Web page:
The Lanham Act imposes liability upon “[a]ny person who, on or in connection with any goods or services, … uses in commerce any … false or misleading description of fact, or false or misleading representation of fact, which … is likely to … deceive as to the … sponsorship, or approval of his or her goods, services, or commercial activities by another person” or “in commercial advertising … misrepresents the nature, characteristics, qualities, or geographic origin of … goods, services, or commercial activities.”[iv]
Fake likes on social media posts could constitute false statements about the “approval of [the advertiser’s] goods, services, or commercial activities” under the Lanham Act. Likewise, a fake follower count could misrepresent the nature or approval of “commercial activities,” deceiving the public into believing a brand is more popular among consumers than it is.
The FTC agrees that buying fake likes is unlawful. It publishes guidelines to help the public understand whether certain activities could violate the FTC Act. In the FAQ for the Endorsement Guides, the FTC states, “an advertiser buying fake ‘likes’ is very different from an advertiser offering incentives for ‘likes’ from actual consumers. If ‘likes’ are from non-existent people or people who have no experience using the product or service, they are clearly deceptive, and both the purchaser and the seller of the fake ‘likes’ could face enforcement action.” (emphasis added).[v]
Although there is no private right of action to enforce FTC Guidelines, the Guidelines may inform what constitutes false advertising under the Lanham Act.[vi] Similarly, violations of the FTC Act (as described in FTC Guidelines) may form the basis of private claims under state consumer protection statutes, including California’s UCL.[vii]
While the Devumi settlement paved the way for private lawsuits against sellers of fake social media engagement, buyers need to be aware that they could face similar consequences. Because of the risk of both government enforcement actions and civil lawsuits brought by competitors, brands should resist the temptation to artificially grow their social media footprint and instead focus on authentically gaining popularity. Conversely, brands operating legitimately but losing business to competitors buying fake engagement should consider using the Lanham Act and state unfair competition laws as tools to keep the playing field more even.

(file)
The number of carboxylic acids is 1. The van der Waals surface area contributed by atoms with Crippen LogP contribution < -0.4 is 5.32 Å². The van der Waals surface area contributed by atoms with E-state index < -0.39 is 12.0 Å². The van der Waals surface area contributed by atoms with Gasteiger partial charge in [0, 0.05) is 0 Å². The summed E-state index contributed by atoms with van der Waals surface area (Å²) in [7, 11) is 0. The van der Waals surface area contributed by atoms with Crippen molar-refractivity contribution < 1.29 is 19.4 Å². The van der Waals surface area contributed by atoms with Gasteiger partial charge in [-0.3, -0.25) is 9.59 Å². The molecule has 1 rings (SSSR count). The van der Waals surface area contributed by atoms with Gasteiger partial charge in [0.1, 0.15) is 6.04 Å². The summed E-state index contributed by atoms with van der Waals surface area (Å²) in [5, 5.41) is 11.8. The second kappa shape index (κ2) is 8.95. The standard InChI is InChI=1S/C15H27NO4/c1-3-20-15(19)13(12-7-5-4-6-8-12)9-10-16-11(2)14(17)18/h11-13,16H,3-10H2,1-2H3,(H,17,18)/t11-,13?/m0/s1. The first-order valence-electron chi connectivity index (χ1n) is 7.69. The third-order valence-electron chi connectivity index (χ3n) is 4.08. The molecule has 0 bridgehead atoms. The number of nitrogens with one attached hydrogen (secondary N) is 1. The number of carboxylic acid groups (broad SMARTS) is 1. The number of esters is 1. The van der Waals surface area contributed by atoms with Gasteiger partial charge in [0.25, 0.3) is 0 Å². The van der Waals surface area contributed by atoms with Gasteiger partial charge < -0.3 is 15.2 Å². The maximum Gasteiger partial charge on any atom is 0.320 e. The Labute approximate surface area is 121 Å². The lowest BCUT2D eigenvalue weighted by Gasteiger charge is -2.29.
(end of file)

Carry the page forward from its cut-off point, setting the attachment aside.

[iii] Cal. Bus. & Prof. Code § 17200, et seq.
[iv] 15 U.S.C. § 1125(a).
[v] The FTC’s Endorsement Guides: What People Are Asking, Fed. Trade Comm’n (Sept. 2017) .
[vi] See Grasshopper House, LLC v. Clean & Sober Media, LLC, No. 218CV00923SVWRAO, 2018 WL 6118440, at *6 (C.D. Cal. July 18, 2018) (“a ‘plaintiff may and should rely on FTC guidelines as a basis for asserting false advertising under the Lanham Act.’”) (quoting Manning Int’l Inc. v. Home Shopping Network, Inc., 152 F. Supp. 2d 432, 437 (S.D.N.Y. 2001)).
[vii] See Rubenstein v. Neiman Marcus Grp. LLC, 687 F. App’x 564, 567 (9th Cir. 2017) (“[A]lthough the FTC Guides do not provide a private civil right of action, ‘[v]irtually any state, federal or local law can serve as the predicate for an action under [the UCL].’”) (quoting Davis v. HSBC Bank Nev., N.A., 691 F.3d 1152, 1168 (9th Cir. 2012)).